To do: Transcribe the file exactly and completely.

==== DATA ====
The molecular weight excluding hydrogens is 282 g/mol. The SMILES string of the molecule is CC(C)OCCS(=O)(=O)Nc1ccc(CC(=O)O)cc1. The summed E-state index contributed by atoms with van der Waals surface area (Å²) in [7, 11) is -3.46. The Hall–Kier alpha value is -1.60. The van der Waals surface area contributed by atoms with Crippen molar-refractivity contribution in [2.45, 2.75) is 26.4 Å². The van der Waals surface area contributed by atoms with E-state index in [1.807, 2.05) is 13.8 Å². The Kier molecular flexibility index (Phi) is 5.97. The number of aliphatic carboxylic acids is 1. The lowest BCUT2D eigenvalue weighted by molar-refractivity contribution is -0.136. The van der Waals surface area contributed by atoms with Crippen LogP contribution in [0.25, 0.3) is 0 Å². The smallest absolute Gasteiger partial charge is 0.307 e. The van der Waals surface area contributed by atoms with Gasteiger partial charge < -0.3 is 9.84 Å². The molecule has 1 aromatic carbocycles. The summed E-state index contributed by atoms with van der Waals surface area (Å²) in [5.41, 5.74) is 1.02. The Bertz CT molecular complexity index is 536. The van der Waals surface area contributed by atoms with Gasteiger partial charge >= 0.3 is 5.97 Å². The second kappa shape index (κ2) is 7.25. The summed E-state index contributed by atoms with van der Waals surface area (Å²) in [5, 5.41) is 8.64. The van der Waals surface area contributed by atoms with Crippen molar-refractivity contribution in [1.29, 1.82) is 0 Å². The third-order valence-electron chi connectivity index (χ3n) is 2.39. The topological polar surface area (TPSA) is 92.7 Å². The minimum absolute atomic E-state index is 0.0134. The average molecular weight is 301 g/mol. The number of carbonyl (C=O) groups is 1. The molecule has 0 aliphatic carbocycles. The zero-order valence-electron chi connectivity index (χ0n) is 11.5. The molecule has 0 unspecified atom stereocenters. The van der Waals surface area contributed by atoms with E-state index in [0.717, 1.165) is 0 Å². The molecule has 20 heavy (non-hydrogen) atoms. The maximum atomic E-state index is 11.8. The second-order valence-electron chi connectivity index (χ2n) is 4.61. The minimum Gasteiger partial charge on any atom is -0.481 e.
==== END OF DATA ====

The molecular weight excluding hydrogens is 282 g/mol. The SMILES string of the molecule is CC(C)OCCS(=O)(=O)Nc1ccc(CC(=O)O)cc1. The summed E-state index contributed by atoms with van der Waals surface area (Å²) in [7, 11) is -3.46. The Hall–Kier alpha value is -1.60. The van der Waals surface area contributed by atoms with Crippen molar-refractivity contribution in [2.45, 2.75) is 26.4 Å². The van der Waals surface area contributed by atoms with E-state index in [1.807, 2.05) is 13.8 Å². The Kier molecular flexibility index (Phi) is 5.97. The number of aliphatic carboxylic acids is 1. The lowest BCUT2D eigenvalue weighted by molar-refractivity contribution is -0.136. The van der Waals surface area contributed by atoms with Crippen LogP contribution in [0.25, 0.3) is 0 Å². The smallest absolute Gasteiger partial charge is 0.307 e. The van der Waals surface area contributed by atoms with Gasteiger partial charge < -0.3 is 9.84 Å². The molecule has 1 aromatic carbocycles. The summed E-state index contributed by atoms with van der Waals surface area (Å²) in [5.41, 5.74) is 1.02. The Bertz CT molecular complexity index is 536. The van der Waals surface area contributed by atoms with Gasteiger partial charge >= 0.3 is 5.97 Å². The second kappa shape index (κ2) is 7.25. The summed E-state index contributed by atoms with van der Waals surface area (Å²) in [5, 5.41) is 8.64. The van der Waals surface area contributed by atoms with Crippen molar-refractivity contribution in [1.29, 1.82) is 0 Å². The third-order valence-electron chi connectivity index (χ3n) is 2.39. The topological polar surface area (TPSA) is 92.7 Å². The minimum absolute atomic E-state index is 0.0134. The average molecular weight is 301 g/mol. The number of carbonyl (C=O) groups is 1. The molecule has 0 aliphatic carbocycles. The zero-order valence-electron chi connectivity index (χ0n) is 11.5. The molecule has 0 unspecified atom stereocenters. The van der Waals surface area contributed by atoms with E-state index in [0.717, 1.165) is 0 Å². The molecule has 20 heavy (non-hydrogen) atoms. The maximum atomic E-state index is 11.8. The second-order valence-electron chi connectivity index (χ2n) is 4.61. The minimum Gasteiger partial charge on any atom is -0.481 e.